I found an old book a few years ago "THE CUTTER'S GUIDE" A MANUAL OF DRESSCUTTING AND LADIES' TAILORING, by M.E. Roberts,
published in Sydney in 1928. At the back of the book, I found
guidelines for form (what we now call style) and colour, and I've been sharing these with you over the weeks.
guide was written specifically for women's styling. The language used
is so different from our very direct way of speaking ninety years later,
but the principles outlined are as sound now as they were then (with
the exception of some, which just amuse us now. So, whatever you think
of the ideas, please enjoy them :)
Last week's excerpt was about colour, and I'll continue this today.
image sourced from www.lepetitechodelamode.com
10. In a more or less marked degree every colour expresses some characteristic...
11. Black is sombre, sad, lonely.
12. White is pure, fresh, bright but used in conjunction with other colours it tones down their natural characteristics.
13. Violet is pensive, fervent, religious, but the lighter shades of violet we call heliotrope and lilac stand for coolness, calmness. No garment looks as comfortable on a very hot day as a heliotrope muslin.
14. Blue in pale shades is for brightness, freshness, simplicity, like the fresh morning or the pure country air.
15. Navy in dark dull tones is almost expressionless, and therefore used for dresses, useful, convenient, and durable, such as are used for shopping or business.
16. Dark green and brown may be classed with dull navy.
17. Navy in its brighter tones, and especially with a glossy surface, stands for dignity.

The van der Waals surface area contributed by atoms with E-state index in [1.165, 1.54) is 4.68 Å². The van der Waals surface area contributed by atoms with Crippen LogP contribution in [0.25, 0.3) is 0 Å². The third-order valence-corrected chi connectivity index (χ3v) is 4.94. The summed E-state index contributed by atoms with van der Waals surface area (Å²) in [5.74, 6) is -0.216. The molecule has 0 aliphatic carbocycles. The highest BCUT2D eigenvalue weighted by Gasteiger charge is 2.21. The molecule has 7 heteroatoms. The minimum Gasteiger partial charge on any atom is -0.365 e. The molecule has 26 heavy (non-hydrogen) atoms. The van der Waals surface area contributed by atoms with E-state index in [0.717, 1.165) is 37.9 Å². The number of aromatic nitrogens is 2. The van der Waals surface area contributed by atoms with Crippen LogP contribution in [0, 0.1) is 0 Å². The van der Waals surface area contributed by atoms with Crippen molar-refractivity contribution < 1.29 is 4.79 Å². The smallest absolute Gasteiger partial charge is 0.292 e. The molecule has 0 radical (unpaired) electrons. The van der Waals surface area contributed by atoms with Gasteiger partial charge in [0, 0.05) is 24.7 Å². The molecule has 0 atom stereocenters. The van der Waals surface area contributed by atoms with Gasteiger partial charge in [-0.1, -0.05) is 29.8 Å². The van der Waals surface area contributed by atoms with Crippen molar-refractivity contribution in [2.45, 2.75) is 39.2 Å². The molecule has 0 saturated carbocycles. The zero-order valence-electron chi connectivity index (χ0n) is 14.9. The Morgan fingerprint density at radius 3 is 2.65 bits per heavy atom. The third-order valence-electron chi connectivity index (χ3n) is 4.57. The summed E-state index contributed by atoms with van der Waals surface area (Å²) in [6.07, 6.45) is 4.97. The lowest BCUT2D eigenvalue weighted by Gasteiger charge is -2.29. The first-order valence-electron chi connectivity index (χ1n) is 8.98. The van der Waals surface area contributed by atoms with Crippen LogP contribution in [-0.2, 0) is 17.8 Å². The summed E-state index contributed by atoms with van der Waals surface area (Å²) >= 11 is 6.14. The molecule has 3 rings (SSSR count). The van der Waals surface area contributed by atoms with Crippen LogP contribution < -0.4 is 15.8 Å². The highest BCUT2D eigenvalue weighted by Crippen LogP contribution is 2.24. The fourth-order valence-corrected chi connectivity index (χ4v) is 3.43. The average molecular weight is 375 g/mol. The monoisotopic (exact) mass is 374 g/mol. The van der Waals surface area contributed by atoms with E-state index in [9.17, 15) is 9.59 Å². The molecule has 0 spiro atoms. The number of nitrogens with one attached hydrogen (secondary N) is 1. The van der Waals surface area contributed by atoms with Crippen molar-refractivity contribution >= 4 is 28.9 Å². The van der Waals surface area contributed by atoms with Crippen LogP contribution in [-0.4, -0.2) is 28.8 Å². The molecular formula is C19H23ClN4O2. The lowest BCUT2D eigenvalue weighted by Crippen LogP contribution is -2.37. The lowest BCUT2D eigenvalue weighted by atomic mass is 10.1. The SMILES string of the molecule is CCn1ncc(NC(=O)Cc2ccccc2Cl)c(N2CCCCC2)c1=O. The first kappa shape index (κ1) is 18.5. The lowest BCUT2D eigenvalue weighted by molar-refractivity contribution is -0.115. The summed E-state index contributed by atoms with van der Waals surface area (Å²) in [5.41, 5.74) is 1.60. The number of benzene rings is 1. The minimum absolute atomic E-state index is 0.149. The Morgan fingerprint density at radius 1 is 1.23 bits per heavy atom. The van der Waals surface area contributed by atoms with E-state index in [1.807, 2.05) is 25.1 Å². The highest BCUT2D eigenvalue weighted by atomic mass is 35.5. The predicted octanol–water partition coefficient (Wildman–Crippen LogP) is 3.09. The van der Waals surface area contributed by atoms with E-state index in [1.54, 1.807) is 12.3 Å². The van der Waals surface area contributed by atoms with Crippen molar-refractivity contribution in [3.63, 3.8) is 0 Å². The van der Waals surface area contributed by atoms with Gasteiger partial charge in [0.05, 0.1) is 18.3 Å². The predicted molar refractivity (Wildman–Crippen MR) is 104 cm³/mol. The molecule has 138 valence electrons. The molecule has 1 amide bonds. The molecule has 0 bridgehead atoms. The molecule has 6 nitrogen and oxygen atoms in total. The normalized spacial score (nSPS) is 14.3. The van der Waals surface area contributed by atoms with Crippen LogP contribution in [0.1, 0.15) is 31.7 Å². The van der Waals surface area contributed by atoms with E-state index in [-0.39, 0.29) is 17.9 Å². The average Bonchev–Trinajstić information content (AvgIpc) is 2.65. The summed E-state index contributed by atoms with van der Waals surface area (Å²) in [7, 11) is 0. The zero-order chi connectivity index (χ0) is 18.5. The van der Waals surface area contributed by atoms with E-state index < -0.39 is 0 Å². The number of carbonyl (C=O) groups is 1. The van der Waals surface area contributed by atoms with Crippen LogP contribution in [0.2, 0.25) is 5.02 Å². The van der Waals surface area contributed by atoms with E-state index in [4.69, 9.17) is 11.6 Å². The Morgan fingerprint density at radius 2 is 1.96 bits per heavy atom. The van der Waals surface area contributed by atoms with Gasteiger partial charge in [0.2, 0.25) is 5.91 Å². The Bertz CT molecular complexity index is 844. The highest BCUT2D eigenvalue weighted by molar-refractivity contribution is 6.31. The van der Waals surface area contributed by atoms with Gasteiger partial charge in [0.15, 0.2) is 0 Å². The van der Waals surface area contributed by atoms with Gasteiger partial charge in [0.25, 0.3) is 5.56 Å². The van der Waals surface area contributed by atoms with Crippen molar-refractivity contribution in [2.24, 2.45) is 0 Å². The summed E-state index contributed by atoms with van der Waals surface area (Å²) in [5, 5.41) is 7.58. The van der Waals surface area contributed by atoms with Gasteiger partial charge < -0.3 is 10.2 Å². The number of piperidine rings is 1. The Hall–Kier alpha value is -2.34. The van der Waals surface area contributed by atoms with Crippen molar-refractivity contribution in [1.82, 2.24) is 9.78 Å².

18. Prune has much the same expression as bright navy, and either of these colours is suitable to be worn by women who do not wish showy colours, yet find black too sombre.
19. Yellow has been called the elder sister of light, and stands for splendour. it is said that without yellow no spectacle can be splendid, and that is why a woman's gold ornaments always enhance the beauty of every costume.
20. Green in its brightest tones is strong, sure, self-sufficient, even aggressive.
21. Green in neutral shades, both dark and light, is bright enough to have a happy expression without being conspicuous, and is therefore more used than any other colour for women's dresses, either for street, for reception, or for evening wear.
22. Red and orange are for richness, splendour, gorgeousness, and are not modest enough to be worn by a woman excepting when he role is to attract attention or to irritated. Red is so irritating that a medical man has said if all women wore red hats so much of the colour would drive most of the community mad.
23. Pink is sometimes called a weak red, but it has all the irritating effects smoothed out of it. It stands for all that is tender, delicate, soft, gentle, even childish.
24. Grey in dark shades is stiff, unrelenting, unapproachable, but, in lighter shades, especially with a glossy material is the emblem of purity, and is, perhaps, the most beautiful colour a woman can wear.
25. Fawn is one of those things usually called "colourless" meaning characterless, and yet it can only be worn with a colour contrastingly strongly with it, unless the skin is clear, cheeks rosy, and the eyes brown. Its chief characteristic is elegance.
I had to chuckle at the medical man's comment about the colour red. My husband must have gone to the wrong medical school, because he always says he likes my red jumper that I wear in winter. Perhaps I should re-educate him.
That's it for today, next week we'll see what some of the ideas for mixing and matching colours were in 1928.
Sarah Liz :)